I've had the following item since I was a toddler (I can't give an exact date, but I can say that it was well worn)...
My guess is that my parents bought the album for me after my first trip to Disneyland in 1973.
That's me in middle with the golden vest.
If you're just joining my blog, this list is about seemingly ordinary objects that have special significance to my career in animation. So it goes without saying that this Disneyland album was one of the many inspirations for me as a child. I listened to this album ad nauseam while staring at the simple, yet intricate, designs of Mary Blair on the cover. It fed by cartoon obsession when it wasn't Saturday morning.
The thing that I didn't expect was that I would one day sing for the man who directed this amazing album: Paul Salamunovich.
As noted in "The Hollywood Reporter:"
He conducted choral music on the scores for more than 100 films and TV projects, including Francis Ford Coppola’s The Godfather (1972) and Bram Stoker's Dracula (1992). His work also can be heard on Flatliners (1990), First Knight (1995), Air Force One (1997), A.I. Artificial Intelligence(2001), The Sum of All Fears (2002), Peter Pan (2003), Angels and Demons (2009), and on the NBC drama ER.
With the choir at St. Charles Borromeo, he recorded five albums of sacred music and was featured on Andy Williams’ 1969 recording of “Battle Hymn of the Republic.”
Salamunovich sang on the soundtracks of such films as Judgment at Nuremberg (1961), How the West Was Won (1962) and The Trouble With Angels (1966). His musical contributions spanned the spectrum from classical, pop, and jazz to folk and new age music with such diverse artists as Stan Kenton, Liz Story and Cirque de Soleil.
Salamunovich guest-conducted throughout the world and prepared choirs for such notable conductors as Igor Stravinsky, Robert Shaw, Bruno Walter, Eugene Ormandy, Alfred Wallenstein, Georg Solti, Zubin Mehta, Carlo Maria Giulini, Valery Gergiev, and Simon Rattle.
But even though he was a world renowned maestro, I was first introduced to him as Paul Salamunovich: choir director for Loyola Marymount University.
1990 LMU Yearbook Photo, 2nd row, 2nd to last
For me, animation is all about timing. Having said that, music is an integral part of understanding timing. You need to understand the life that's in music if you want to bring life into any character. It's like finding the heart in a performance. It's an intangible that you need to experience in order to find. Animation is often about taking your drawings and creating moments. There's a certain rhythm to life and, if you miss it, you miss the moment. In fact, Chuck Jones often used musical bar sheets to time out his animation.
Through studying music under Paul, I also learned the subtleties of interpretation. In 1990, we were one of four men's choirs invited from the United States to participate in The Pacific International Festival of Male Choirs in Vancouver. It was an international festival where some of the greatest choirs in the world gathered to perform.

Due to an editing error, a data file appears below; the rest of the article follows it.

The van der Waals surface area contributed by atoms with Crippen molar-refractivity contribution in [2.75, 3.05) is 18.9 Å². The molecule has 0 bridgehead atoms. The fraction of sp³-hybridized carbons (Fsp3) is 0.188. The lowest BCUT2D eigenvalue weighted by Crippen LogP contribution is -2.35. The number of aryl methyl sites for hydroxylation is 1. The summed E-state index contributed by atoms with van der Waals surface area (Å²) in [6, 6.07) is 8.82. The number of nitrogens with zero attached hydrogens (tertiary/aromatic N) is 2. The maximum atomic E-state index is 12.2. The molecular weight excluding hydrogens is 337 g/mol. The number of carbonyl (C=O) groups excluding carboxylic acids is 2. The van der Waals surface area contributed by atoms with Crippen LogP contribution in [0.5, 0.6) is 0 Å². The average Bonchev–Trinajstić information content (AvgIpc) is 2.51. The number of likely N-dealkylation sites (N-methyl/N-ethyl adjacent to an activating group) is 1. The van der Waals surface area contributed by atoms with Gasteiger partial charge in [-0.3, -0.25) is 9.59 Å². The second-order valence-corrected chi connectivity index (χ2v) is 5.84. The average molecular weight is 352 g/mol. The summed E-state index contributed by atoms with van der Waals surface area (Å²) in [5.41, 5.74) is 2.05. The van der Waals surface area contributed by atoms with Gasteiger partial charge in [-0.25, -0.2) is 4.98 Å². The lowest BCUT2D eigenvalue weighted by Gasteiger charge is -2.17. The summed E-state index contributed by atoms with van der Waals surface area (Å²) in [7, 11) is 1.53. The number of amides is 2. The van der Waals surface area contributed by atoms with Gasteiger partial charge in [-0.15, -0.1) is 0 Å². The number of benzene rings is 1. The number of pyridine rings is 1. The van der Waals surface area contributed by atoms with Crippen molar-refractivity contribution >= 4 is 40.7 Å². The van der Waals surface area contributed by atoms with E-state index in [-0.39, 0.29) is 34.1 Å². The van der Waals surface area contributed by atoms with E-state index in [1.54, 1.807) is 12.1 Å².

I'm in the 3rd row, fourth from the left.
Before we went onstage, we sat backstage and listened to another choir perform "The Battle Hymn Of The Republic." It was the exact same arrangement we were planning to perform, but you could tell there was a definite difference in interpretation of the text. The tempo was slightly slower, the intensity of the singers wasn't evident, and the richness in their sound wasn't very deep. I don't say that to be pompous (God knows that our choir wasn't great because of my singing), but because Paul knew how to interpret music on a page.
Battle Hymn Of The Republic (You can click on the link and listen to our recording.)
*Credit also has to be given to our pianist, the legendary Bob Hunter. The above arrangement was so complicated that the other choir had to bring in a second accompanist to handle it. Bob did it all by himself.
Through the LMU choirs, I learned how to listen. I mean really listen. There's subtleties in balance, tone, and pitch that I never would have discovered had it not been for my choral training. By showing me when to breathe and why, how to phrase a sentence, how to dramatically tell a story, and the importance of balance in a group's dynamics, Paul taught me how to go from being a kid to becoming a world class performer.
Obviously, it took some time getting there.
So the next time you're on "It's A Small World" at Disneyland, rather than sit there and complain about how the song keeps going on and on, just shut up, look at all the beautiful designs, and listen. Once you appreciate all the countless hours of work and talent that went into making the ride, you can leave and work out your issues at The Radiator Springs Racers at California Adventure because that thing is awesome! (Just make sure you get a Fast Pass early.)